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    Quote Originally Posted by Zonic Man
    Dude, what's up with IF and their "fitting" lately? I think they're leaving it up too much to the consumer, and not letting shops make intelligent choices on fit/design.

    (I.E. the fact that this bike is a full-custom and has a WAY too short headtube for the stem that you chose to run.)
    I agree that some of the IF's as of late have featured bizzare stems lengths, spacers and massive posts, but how you can draw a conclusion about the stem and WAY too short headtube is confusing. A 110mm stem seems normal for that sort of TT I would have thought. You don't normally go to 90mm stems on such bikes. And the diff between a 100 and 110mm is marginal on a roadie.
    Trev!

  13. #13
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    Zonic, not real sure what you are talking about. The bike fits perfect. I had this bike modeled pretty much off of a previous bike that I had. I just had a few changes made to the chain stays and the head tube length.

    The bike is awesome on climbs and quick rides. It is also very comfortable on century's. I'm not sure what more I could ask for.

    Also, if you check my original post you will see that the pedals, handlebar, and stem have been replaced since that picture was taken. The stem that was on for the picture was a 120. I had to use it since I was still waiting for my carbon oversized handlebar to arrive. The picture has a regular specialized bar and stem on it that I borrowed from the shop until my warranty Kestrel bar came in.

    As for IF not letting shops make intelligent decisions I'm not sure that applies here. I am the guy at the shop that would make the decisions on fit and the customer of this particular bike. Personally, I think the guy that set the bike up for me did a pretty good job, especially since there is nothing about the frame that I would change.

    Here is a crappy pic of it showing the new stem. Not sure if you will be able to tell any difference though. I am planning on switching to a 100 this season though. Mainly just so that it will a little more comfortable when staying in the drops while riding in pace lines.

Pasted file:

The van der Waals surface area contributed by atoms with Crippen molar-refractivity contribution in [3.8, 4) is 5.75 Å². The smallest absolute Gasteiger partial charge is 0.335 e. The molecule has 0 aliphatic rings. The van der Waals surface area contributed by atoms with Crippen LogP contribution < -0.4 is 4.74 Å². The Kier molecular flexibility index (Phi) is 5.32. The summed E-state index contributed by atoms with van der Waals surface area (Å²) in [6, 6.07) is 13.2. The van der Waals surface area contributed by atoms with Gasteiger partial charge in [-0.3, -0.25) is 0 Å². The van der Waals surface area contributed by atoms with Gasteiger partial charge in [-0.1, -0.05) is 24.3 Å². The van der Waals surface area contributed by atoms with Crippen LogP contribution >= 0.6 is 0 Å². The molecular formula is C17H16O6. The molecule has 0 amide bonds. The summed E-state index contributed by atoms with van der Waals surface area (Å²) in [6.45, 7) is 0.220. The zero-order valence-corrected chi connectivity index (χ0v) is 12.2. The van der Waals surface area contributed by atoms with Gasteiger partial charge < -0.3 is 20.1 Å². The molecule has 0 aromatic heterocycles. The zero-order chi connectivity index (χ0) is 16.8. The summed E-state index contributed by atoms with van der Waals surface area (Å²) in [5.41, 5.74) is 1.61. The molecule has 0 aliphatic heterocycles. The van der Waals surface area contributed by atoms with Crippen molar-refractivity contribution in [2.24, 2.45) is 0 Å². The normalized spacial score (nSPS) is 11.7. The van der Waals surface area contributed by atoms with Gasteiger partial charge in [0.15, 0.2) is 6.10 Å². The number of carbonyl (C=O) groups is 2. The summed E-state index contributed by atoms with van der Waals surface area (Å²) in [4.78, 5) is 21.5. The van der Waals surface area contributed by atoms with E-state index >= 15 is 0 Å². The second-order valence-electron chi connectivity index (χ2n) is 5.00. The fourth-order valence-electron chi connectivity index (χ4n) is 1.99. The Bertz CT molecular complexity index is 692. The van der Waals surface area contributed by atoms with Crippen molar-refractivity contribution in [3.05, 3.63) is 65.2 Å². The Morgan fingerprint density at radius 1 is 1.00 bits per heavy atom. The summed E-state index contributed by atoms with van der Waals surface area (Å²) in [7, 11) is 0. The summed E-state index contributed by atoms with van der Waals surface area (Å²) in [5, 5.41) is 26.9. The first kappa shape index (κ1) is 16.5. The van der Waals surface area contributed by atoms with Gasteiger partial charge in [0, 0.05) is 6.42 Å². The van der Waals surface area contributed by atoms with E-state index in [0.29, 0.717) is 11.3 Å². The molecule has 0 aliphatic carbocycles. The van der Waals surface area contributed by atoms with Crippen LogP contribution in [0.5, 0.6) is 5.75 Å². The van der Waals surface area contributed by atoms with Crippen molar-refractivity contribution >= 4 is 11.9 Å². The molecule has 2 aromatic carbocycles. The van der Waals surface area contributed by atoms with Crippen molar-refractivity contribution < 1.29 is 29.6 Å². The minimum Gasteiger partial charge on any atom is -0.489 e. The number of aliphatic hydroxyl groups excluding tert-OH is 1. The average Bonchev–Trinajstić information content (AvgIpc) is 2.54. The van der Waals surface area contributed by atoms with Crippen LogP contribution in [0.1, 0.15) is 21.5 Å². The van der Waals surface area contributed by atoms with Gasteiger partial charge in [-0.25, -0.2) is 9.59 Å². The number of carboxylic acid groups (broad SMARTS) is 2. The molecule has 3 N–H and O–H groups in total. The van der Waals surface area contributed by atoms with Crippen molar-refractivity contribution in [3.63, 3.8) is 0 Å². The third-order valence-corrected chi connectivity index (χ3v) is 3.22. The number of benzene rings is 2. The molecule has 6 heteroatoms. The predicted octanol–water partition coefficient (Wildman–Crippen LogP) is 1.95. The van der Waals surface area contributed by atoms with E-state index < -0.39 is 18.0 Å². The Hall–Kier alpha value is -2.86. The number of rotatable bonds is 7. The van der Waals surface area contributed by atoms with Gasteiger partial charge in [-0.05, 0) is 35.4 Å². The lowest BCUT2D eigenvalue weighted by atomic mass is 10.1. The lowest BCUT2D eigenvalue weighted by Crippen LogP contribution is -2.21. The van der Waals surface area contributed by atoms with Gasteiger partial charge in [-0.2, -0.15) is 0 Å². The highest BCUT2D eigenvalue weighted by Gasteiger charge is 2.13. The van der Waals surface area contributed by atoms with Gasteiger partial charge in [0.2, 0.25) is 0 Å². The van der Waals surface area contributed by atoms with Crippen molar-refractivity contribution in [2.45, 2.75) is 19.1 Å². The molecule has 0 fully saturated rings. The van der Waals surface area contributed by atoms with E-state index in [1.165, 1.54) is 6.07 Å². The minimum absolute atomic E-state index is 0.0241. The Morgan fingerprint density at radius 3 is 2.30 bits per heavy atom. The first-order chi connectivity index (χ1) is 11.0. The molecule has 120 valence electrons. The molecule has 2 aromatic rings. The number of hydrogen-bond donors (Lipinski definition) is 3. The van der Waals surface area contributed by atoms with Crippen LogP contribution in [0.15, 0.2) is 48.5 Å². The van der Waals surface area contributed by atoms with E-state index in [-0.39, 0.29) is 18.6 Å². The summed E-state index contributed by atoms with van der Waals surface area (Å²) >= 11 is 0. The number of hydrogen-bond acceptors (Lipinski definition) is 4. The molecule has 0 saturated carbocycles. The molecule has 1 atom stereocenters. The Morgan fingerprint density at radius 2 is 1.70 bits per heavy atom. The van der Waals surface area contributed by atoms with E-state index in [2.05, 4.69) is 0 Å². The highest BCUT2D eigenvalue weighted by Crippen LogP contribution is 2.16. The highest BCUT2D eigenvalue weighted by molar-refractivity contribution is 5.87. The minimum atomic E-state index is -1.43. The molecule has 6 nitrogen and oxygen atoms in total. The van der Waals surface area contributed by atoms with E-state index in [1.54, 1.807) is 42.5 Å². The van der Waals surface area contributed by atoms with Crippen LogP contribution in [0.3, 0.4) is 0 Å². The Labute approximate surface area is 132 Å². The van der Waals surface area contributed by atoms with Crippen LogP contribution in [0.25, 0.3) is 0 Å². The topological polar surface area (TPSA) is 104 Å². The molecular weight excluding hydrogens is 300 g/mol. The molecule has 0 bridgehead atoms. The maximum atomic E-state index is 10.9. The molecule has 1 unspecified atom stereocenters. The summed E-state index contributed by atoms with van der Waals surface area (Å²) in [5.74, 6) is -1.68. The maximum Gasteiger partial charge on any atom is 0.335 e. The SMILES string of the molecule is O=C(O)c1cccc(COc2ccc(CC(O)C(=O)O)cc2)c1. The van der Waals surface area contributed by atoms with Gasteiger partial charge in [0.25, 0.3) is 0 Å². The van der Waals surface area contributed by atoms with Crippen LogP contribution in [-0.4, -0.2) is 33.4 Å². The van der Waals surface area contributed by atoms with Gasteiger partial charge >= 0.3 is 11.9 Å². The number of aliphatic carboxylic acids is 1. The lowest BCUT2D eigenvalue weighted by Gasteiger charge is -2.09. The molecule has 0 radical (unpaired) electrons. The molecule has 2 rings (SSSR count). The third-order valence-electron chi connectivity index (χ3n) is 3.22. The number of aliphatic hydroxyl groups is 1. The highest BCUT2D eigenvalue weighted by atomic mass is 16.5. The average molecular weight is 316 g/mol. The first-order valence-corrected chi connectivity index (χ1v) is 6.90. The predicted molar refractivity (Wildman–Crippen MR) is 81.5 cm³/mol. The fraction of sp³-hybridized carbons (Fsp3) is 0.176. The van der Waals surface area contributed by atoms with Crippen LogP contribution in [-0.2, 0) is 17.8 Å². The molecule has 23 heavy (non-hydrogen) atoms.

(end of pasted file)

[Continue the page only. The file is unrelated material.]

14. #14
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    Cool that your fish matches the bike.

  15. #15
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    LOL, I think the fish is trying to figure out how to get to the bike so that she can eat it.

  16. #16
    Jed Peters
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    Quote Originally Posted by Trevor!
    I agree that some of the IF's as of late have featured bizzare stems lengths, spacers and massive posts, but how you can draw a conclusion about the stem and WAY too short headtube is confusing. A 110mm stem seems normal for that sort of TT I would have thought. You don't normally go to 90mm stems on such bikes. And the diff between a 100 and 110mm is marginal on a roadie.
    Well, when you order a custom bike, they ask you the type of stem you want to run (or should).

    If they know that, they know your saddle height based (roughly) on your measurements, etc. etc., there should be NO spacers (or, actually, 1-1.5cm of spacers is okay) or very few mm's.

    The frame SHOULD have been built for you accordingly. That means no big stack with a short headtube.

    It took me sending back my bike to get the correct headtube length on my IF and getting a new one. To Indy's credit, they were TOTALLY amenable to getting me set up in the correct fit, and were fantastic guys to work with.

  17. #17
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    Glad to hear that they worked with you.

    I got the exact frame that I wanted so I can't complain. (Personal opinion) I would rather have a few spacers than a tall head tube. That's just one of my pet peaves, I don't like looking down at tall head tubes. I can't explain it though.

    That's the great thing about having a custom frame built, it's built just how the rider wants it.

  18. #18
    Jed Peters
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    Quote Originally Posted by LowCel
    Glad to hear that they worked with you.

    I got the exact frame that I wanted so I can't complain. (Personal opinion) I would rather have a few spacers than a tall head tube. That's just one of my pet peaves, I don't like looking down at tall head tubes. I can't explain it though.

    That's the great thing about having a custom frame built, it's built just how the rider wants it.
    You don't have to have the tall headtube extension to get a frame that fits.

    You have too much post showing IMHO, so I would have increased the seattube height, as well as the headtube height, and just made the tt a bit taller. This way you have a frame that is more porportional.

  19. #19
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    I understand where you are coming from. A lot of people feel the way that you do about the seatpost and the stem height. I just really like compact geometry.

    I guess it all boils down to the fact that I am very happy with it, which is pretty important since I am the one that rides it and and paid for it.
    Last edited by LowCel; 12-27-2004 at 07:50 AM.

  20. #20
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    reality